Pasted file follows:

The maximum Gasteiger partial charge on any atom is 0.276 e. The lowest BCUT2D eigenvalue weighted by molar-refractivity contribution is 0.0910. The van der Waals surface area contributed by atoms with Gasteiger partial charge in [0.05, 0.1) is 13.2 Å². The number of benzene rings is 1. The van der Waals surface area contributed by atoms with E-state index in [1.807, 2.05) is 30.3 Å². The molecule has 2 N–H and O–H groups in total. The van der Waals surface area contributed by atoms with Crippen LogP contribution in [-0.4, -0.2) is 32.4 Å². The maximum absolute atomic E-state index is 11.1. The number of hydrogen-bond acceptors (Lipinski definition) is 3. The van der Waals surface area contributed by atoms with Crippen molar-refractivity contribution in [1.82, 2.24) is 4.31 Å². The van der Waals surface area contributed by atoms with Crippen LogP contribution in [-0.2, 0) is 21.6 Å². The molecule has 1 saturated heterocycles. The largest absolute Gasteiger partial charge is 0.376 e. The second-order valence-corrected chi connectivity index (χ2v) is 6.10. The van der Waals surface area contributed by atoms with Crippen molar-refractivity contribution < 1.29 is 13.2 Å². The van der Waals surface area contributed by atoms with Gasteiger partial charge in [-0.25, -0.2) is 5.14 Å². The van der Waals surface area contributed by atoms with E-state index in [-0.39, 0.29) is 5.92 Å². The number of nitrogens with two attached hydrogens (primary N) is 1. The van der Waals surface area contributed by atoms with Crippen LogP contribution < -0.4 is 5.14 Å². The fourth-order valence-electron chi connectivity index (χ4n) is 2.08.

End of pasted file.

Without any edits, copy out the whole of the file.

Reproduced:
The maximum Gasteiger partial charge on any atom is 0.276 e. The lowest BCUT2D eigenvalue weighted by molar-refractivity contribution is 0.0910. The van der Waals surface area contributed by atoms with Gasteiger partial charge in [0.05, 0.1) is 13.2 Å². The number of benzene rings is 1. The van der Waals surface area contributed by atoms with E-state index in [1.807, 2.05) is 30.3 Å². The molecule has 2 N–H and O–H groups in total. The van der Waals surface area contributed by atoms with Crippen LogP contribution in [-0.4, -0.2) is 32.4 Å². The maximum absolute atomic E-state index is 11.1. The number of hydrogen-bond acceptors (Lipinski definition) is 3. The van der Waals surface area contributed by atoms with Crippen molar-refractivity contribution in [1.82, 2.24) is 4.31 Å². The van der Waals surface area contributed by atoms with Crippen LogP contribution in [-0.2, 0) is 21.6 Å². The molecule has 1 saturated heterocycles. The largest absolute Gasteiger partial charge is 0.376 e. The second-order valence-corrected chi connectivity index (χ2v) is 6.10. The van der Waals surface area contributed by atoms with Crippen molar-refractivity contribution < 1.29 is 13.2 Å². The van der Waals surface area contributed by atoms with Gasteiger partial charge in [-0.25, -0.2) is 5.14 Å². The van der Waals surface area contributed by atoms with E-state index in [-0.39, 0.29) is 5.92 Å². The number of nitrogens with two attached hydrogens (primary N) is 1. The van der Waals surface area contributed by atoms with Crippen LogP contribution < -0.4 is 5.14 Å². The fourth-order valence-electron chi connectivity index (χ4n) is 2.08.